There are over 6,300 community-owned assets such as shops, village halls and leisure centres in England, adding nearly £220 million a year to the UK economy and £150 million to local economies, according to analysis commissioned by Power to Change and the Ministry for Housing, Communities and Local Government.
Entitled “Our assets, our future: the economics, outcomes and sustainability of assets in community ownership” and authored by a team of researchers from the Centre for Regional Economic and Social Research at Sheffield Hallam University and the Institute for Voluntary Action Research, the analysis finds that community-owned assets are also financially robust with three-quarters of community-owned assets saying they are in good financial health despite limited resources.
Nearly a third of all community-owned assets came into community ownership in the last decade, according to the analysis, signalling that this is a growth sector.
The research also highlights areas where the sector needs more support to fulfil its economic potential, finding:
o Poorer areas are less likely to have community-owned assets, with the most deprived 30% of neighbourhoods containing 18% of assets.
o 1 in 5 assets made an operating loss of 10% or more of revenue in the last financial year.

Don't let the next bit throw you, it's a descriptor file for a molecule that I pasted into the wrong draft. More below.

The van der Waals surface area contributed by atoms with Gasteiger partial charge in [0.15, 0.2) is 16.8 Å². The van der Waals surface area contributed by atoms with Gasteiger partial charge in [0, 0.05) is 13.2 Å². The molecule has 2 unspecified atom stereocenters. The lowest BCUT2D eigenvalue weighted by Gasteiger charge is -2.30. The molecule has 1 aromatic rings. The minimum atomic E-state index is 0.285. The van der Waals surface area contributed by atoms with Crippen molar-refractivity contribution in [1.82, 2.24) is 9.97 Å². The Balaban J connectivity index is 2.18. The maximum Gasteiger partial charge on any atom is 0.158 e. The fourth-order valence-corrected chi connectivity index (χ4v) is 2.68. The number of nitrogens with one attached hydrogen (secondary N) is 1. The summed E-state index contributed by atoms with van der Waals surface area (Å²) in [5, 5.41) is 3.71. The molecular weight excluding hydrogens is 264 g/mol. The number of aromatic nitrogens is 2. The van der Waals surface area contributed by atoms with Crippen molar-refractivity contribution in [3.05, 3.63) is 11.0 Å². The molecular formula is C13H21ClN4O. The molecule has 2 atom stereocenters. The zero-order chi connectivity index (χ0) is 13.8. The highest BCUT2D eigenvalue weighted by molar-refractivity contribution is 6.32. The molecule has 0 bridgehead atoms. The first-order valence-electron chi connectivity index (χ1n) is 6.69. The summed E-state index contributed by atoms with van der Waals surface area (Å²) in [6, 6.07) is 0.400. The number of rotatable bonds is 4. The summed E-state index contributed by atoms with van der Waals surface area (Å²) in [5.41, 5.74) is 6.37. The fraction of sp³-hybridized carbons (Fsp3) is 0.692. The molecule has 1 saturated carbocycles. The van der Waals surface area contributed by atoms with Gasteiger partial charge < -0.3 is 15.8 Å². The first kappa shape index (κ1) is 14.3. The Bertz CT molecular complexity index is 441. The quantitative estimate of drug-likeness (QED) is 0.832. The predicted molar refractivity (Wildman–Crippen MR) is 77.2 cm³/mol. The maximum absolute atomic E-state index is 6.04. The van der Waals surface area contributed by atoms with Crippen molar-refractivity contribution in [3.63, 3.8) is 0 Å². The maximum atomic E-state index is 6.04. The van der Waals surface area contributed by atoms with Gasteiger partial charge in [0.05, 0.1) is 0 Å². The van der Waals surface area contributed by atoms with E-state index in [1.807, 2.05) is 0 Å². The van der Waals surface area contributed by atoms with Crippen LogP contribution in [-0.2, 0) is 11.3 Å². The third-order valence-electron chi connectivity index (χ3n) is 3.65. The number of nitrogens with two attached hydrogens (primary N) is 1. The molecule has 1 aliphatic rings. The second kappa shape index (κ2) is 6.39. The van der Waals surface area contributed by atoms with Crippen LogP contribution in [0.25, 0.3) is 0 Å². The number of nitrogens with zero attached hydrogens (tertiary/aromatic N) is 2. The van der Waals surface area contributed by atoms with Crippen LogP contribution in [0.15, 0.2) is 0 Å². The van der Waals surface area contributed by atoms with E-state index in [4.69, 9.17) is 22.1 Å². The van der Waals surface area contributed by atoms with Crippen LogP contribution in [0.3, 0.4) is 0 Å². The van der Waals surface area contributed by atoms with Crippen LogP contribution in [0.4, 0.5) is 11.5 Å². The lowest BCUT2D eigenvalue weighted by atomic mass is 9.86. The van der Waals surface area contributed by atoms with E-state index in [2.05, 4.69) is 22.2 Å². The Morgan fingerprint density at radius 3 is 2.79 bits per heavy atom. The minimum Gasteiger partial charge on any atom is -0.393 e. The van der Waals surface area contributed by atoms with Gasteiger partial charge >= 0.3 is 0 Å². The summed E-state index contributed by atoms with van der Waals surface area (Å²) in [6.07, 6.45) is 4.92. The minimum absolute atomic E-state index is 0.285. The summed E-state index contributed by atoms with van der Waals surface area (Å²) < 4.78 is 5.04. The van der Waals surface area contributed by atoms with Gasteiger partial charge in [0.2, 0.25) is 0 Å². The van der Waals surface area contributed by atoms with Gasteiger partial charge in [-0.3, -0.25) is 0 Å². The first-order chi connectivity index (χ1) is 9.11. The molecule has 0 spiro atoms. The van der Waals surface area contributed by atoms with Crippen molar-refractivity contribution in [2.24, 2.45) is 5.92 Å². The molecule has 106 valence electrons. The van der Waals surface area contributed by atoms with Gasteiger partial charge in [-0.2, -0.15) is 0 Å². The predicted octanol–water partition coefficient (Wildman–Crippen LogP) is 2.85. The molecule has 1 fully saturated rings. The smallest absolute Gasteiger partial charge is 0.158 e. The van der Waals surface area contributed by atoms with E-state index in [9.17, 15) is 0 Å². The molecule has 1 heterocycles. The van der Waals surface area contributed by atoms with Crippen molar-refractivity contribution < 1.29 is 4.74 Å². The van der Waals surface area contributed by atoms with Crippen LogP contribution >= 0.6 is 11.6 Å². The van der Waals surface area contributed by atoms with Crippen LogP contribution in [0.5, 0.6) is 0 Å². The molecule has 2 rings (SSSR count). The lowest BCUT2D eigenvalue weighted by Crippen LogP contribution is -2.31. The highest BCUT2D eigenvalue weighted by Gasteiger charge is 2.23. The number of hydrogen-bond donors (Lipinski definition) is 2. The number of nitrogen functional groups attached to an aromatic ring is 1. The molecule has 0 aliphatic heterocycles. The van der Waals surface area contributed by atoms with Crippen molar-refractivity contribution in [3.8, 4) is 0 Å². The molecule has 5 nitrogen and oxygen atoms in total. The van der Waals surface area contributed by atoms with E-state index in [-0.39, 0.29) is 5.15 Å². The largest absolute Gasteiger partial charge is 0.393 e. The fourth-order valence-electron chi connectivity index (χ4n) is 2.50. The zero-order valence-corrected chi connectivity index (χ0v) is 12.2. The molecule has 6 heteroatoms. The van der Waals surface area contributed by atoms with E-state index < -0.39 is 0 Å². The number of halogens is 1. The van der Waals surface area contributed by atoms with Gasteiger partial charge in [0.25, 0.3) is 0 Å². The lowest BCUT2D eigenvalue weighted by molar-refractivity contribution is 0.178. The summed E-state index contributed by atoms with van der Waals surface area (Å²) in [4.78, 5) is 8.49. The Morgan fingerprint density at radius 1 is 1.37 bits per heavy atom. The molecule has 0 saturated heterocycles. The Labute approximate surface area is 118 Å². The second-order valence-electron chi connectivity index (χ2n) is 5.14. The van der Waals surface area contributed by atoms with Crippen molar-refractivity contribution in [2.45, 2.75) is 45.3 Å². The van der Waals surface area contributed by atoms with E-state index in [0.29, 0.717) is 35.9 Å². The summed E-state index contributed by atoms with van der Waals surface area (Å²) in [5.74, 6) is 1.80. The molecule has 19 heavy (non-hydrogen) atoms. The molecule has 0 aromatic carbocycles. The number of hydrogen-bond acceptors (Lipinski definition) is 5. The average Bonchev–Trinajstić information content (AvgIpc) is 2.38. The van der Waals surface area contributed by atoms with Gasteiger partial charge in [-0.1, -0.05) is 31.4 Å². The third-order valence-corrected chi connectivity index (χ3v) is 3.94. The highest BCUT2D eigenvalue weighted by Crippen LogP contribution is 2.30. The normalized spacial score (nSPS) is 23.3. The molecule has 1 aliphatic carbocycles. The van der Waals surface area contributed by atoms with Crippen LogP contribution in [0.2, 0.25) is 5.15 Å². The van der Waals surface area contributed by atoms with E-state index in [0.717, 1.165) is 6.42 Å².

o Rural and less deprived areas tend to have higher numbers of assets in community ownership yet some urban areas buck the trend – particularly Liverpool, Manchester, Birmingham and Southwark, suggesting the importance of creating an environment supportive of community ownership.
The authors are calling for national and local government to consider a range of measures to support the growth of the community ownership sector, such as making it easier to transfer assets, providing more business planning and general support for community organisations, and ensuring community owners have more reliable access to cheap finance and greater protections against financial difficulties.
Vidhya Alakeson, Chief Executive of Power to Change, said:
“While many are fond of community-owned shops, parks, pubs and heritage buildings, few are aware how economically important these assets are. Now, for the first time, we know that they play an increasingly vital role, not just in the places where they’re based but in the wider economy. When communities directly own land and buildings, they can start to meet the real needs of people in their area. That’s why we need concerted action from policymakers at all levels to support community ownership.”
Ian Wilson, lead author and Principal Research Fellow from the Centre for Regional Economic and Social Research (CRESR) at Sheffield Hallam University, added:
“The findings from our research show that our community-owned assets contribute significantly to the UK economy and that this is a growth sector. Most people involved in running community assets do so in order to preserve and improve them because they are of value to their local community.
“However, it is important to note the research shows that although 31% of these assets are in excellent financial health, the sector needs more financial support in order to fulfil its economic potential.”
The report “Our assets, our future: the economics, outcomes and sustainability of assets in community ownership” can be downloaded at this LINK.
Image: St Tudy Community Shop in Cornwall